Vibrant student section displays immaculate support for the football team during homecoming, making the experience
better for both the athletes and fans in attendance.
Vibrant student section displays immaculate support for the football team during homecoming, making the experience better for both the athletes and fans in attendance.
Gabriella Marmet

School Spirit

Crowd engages in recent varsity Boys’ Basketball game.
School Spirit: Beneficial

We’ve all heard the abundant assembly announcements advertising Blake events, like sports games and theater productions, but what do these events actually gain from student attendance, and how does it benefit attendees as well? Soccer captain Levi Pesky ‘25 says that “[having students at our games] definitely motivates us to play better because there’s…an atmosphere.” He continues, adding, “it makes [us] want to play for the school more.” Pesky then clarifies that “it [doesn’t] hinder [the team]” when student presence is lacking, just that “there’s a different energy when…fans [are present].” Student attendance at sports games specifically increases connection and enthusiasm among Blake’s student body, ultimately increasing school spirit.

Fuzz Aafedt ‘25,Boys Hockey player, adds to Pesky’s perspective, saying that “having a student section is such a cool experience that lots of people get to enjoy.” Aafedt comments on the two-sidedness to attending sports games, because fans “can watch sports with their friends,” while players get to “play in front of [the] whole school.” Thus, not only can attending Blake sporting events be fun for attendees, but it can also help out the team. Aafedt describes the highly anticipated Blake-Breck rivalry game: “The boys had been looking forward to [the game] all week, and it propelled [us] to our first win of the year.” 

However, not all school events are well-suited for student attendance. In contrast, when asked about how student attendance affected their performance, robotics captain Lukas Stockton ‘24 comments, “it’s always nice to have people cheering you on,” but he also noted that it doesn’t have a major effect on their performance, primarily because “the robot doesn’t get any better if people are cheering it on.” Furthermore, Stockton says that “it is a really long competition” so may not be the most favorable day out for prospective audience members.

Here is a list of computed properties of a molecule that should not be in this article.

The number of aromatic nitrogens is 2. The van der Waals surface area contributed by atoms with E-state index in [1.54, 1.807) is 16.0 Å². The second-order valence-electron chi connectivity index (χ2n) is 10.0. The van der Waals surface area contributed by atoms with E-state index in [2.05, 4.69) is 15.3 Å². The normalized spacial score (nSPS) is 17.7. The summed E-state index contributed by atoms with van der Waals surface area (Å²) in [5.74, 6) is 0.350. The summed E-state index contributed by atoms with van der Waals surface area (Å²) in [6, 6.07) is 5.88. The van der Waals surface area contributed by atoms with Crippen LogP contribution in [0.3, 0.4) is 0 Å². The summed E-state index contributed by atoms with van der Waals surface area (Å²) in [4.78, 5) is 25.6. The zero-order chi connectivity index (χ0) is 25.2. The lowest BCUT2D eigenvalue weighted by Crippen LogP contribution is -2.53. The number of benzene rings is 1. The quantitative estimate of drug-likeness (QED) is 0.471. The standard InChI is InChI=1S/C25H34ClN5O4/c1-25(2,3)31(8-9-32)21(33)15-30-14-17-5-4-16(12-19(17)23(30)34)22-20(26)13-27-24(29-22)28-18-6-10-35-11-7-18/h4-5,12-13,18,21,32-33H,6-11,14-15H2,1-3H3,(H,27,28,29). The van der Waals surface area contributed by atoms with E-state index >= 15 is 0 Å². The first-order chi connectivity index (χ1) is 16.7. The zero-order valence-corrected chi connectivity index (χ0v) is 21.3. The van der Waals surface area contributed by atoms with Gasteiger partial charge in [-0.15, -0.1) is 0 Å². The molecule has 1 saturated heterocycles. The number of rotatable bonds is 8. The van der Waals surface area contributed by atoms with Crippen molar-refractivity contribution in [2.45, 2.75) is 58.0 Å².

Despite this, supporting student groups and teams is crucial to developing school spirit, but it can be done in ways outside of attending events if they are not the most suitable for student attendance. Wishing your friends good luck at their events and asking about their progress and success are just a couple of ways to do this.

Crowd engages in recent varsity Boys’ Basketball game. (Camila Pardo)
Student Sections Feel Insufficient to Athletes

School spirit is a necessity for the student body to connect, subsequently enjoying more time spent together as a community. There is great potential for an emerging, energetically charged high school that can only be accomplished through the willingness to be more spirited. School spirit excites the academically drained, supports and acknowledges  hardworking Blake members outside of the classroom, and fosters a greater sense of community. Spirit is a necessity, and it must be raised to improve the wellbeing of our social environment.